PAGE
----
Preventing arson: Is your church vulnerable?

church insurance check-up

By Eric Spacek, JD, ARM

According to the U.S. Fire Administration (USFA), arson is the leading cause of fires in the United States, resulting in more than $1 billion in property loss each year. USFA recently reported that approximately 30,500 intentional structural fires occurred over the last year.

Insurance-coveredBy nature, places of worship are often easy targets for arsonists. This is for several reasons, including:

  • Buildings are unoccupied for significant periods of time during the week;
  • Activity schedules are predictable;
  • Doors and windows are sometimes left unlocked;
  • Security systems are often lacking; and
  • Arsonists, vandals and other criminals may target churches because of their beliefs.

These attacks might seem random in nature; but, upon further inspection, they are not random at all. More than 1,300 houses of worship are affected by arson fires annually. The mental and emotional loss that can be experienced after a church fire due to arson can be as great as the physical damage itself. Many church members view their place of worship as a safe haven, and do not think about the potential for crime.

Reduce the risk

To help reduce the risk of arson, consider the following precautionary measures.

External Security

  • Illuminate exterior buildings, entrances and parking lots.
  • Consider the installation of motion-activated lighting near doors and windows.
  • Keep doors and windows locked when building is unoccupied.
  • Keep shrubbery and trees trimmed to eliminate potential hiding places for arsonists.
  • Do not allow church signs to block the view of the building.
  • Store ladders and tools in a locked shed or inside the building.
  • External stairways, fire escapes and roof top access should be secured at all times.
  • Paint the building with a light color to make a human figure more readily seen at night.
  • Keep track of and limit the disbursement of building keys.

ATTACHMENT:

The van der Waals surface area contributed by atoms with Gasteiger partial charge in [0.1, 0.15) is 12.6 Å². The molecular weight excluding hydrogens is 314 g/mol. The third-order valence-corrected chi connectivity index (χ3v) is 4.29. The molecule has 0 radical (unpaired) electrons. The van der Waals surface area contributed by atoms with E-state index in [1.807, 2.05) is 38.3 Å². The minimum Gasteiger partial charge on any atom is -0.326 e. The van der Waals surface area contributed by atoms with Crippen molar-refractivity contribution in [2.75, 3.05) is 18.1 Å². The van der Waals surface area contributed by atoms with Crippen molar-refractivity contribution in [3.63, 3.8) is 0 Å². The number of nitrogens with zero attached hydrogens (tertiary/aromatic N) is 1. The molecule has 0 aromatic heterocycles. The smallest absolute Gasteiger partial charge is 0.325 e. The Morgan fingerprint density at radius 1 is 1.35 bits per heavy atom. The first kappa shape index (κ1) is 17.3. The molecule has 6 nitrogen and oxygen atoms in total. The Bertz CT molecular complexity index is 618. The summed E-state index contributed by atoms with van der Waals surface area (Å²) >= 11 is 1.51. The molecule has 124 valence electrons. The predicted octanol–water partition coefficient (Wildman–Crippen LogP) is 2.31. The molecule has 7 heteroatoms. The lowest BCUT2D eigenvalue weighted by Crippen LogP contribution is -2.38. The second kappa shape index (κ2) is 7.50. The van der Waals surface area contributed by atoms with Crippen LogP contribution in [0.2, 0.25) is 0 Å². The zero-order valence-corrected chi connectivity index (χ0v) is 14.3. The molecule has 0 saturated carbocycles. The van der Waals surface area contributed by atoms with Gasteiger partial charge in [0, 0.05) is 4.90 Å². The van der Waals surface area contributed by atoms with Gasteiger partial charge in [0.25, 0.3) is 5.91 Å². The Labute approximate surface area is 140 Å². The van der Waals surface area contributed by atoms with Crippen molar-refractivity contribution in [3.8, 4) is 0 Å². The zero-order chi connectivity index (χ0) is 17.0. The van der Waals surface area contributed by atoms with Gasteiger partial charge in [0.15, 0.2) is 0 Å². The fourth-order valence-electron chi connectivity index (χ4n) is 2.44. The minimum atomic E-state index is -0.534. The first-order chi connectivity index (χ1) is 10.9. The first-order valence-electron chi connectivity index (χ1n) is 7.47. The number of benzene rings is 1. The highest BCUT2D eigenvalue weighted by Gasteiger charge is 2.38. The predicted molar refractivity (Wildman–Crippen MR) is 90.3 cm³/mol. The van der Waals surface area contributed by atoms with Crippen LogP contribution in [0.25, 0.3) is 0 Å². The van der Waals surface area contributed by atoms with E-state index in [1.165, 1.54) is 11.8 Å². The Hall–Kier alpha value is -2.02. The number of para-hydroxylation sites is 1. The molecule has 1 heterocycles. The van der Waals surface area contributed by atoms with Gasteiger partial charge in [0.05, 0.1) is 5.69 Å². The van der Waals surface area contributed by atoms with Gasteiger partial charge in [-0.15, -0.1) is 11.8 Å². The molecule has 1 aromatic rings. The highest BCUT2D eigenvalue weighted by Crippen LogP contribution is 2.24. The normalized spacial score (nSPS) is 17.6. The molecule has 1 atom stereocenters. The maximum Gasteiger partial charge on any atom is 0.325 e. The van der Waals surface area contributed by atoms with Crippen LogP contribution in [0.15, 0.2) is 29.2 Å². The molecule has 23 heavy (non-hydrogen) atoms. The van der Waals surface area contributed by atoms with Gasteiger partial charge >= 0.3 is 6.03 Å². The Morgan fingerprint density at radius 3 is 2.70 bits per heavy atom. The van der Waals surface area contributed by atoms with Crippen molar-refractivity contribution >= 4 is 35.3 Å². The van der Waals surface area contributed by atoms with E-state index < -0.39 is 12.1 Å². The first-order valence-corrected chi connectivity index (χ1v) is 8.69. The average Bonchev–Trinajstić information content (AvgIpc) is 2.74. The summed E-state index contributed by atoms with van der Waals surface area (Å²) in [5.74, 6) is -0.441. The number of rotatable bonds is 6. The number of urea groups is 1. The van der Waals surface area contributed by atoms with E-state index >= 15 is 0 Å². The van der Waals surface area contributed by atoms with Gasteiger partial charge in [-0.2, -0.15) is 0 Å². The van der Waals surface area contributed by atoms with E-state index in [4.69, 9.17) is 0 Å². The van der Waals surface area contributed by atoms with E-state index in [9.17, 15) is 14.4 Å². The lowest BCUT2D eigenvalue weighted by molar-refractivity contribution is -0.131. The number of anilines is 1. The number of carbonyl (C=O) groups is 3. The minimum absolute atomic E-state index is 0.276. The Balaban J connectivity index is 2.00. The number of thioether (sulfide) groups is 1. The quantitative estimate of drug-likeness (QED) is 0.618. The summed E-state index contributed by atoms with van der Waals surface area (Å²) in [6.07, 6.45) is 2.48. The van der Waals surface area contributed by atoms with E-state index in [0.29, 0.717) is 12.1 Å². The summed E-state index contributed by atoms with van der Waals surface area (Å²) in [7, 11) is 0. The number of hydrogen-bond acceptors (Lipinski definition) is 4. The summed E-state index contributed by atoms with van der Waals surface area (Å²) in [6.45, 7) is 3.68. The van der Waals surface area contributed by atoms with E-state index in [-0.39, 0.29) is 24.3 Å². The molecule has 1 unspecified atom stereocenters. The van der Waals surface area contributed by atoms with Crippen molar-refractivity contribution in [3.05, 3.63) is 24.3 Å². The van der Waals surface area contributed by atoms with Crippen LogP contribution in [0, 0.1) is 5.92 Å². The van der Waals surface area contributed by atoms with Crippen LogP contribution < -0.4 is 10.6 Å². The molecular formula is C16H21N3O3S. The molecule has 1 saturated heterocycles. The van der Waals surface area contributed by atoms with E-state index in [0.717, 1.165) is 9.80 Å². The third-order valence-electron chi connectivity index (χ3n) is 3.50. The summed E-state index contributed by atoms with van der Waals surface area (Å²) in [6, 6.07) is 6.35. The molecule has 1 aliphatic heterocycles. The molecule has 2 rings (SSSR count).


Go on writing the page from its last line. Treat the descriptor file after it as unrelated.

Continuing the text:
• Consider fencing areas or sides of the building that are not readily visible to patrols or neighbors.
  • Make sure exterior doors are of solid core construction.
  • Keep the property free from boxes, leaves, trash, wood and other combustible debris.
  • Park church vehicles in differing locations throughout the week to vary routine.
  • Consider installing video surveillance at entrances and other key areas.

Internal Security

  • Use properly installed deadbolt locks on all exterior doors.
  • Windows that can be opened should have adequate locks on them.
  • Consider wrought iron protection for windows for additional protection from break-ins.
  • Make sure all flammable liquids are stored in an Underwriter’s Laboratory listed fire cabinet away from any heat sources.
  • Consider installing a fire sprinkler suppression system.
  • Installation of a combination burglar and fire alarm with a phone dialer should be considered.
  • Make sure smoke and heat detectors are operational and that fire extinguishers have been regularly serviced.
  • Restrict access to areas containing valuable or combustible materials by locking interior doors.

General Precautions

  • Ask and promote neighborhood watches to alert police if anything suspicious is seen on church property.
  • Develop a positive relationship with local law enforcement and invite them to patrol the property during the overnight hours.
  • Do not advertise on church signs or bulletins when the church will not be in use.
  • Keep church leaders informed of problems.

These simple, practical steps can drastically help prevent or reduce arson-related incidents or losses. Taking proper safety precautions will help to ensure churches and other religious organizations are better prepared against arsonists and other criminals.

Eric Spacek, JD, ARM is Senior Church Risk Management & Loss Control Manager at GuideOne Insurance in West Des Moines, IA.


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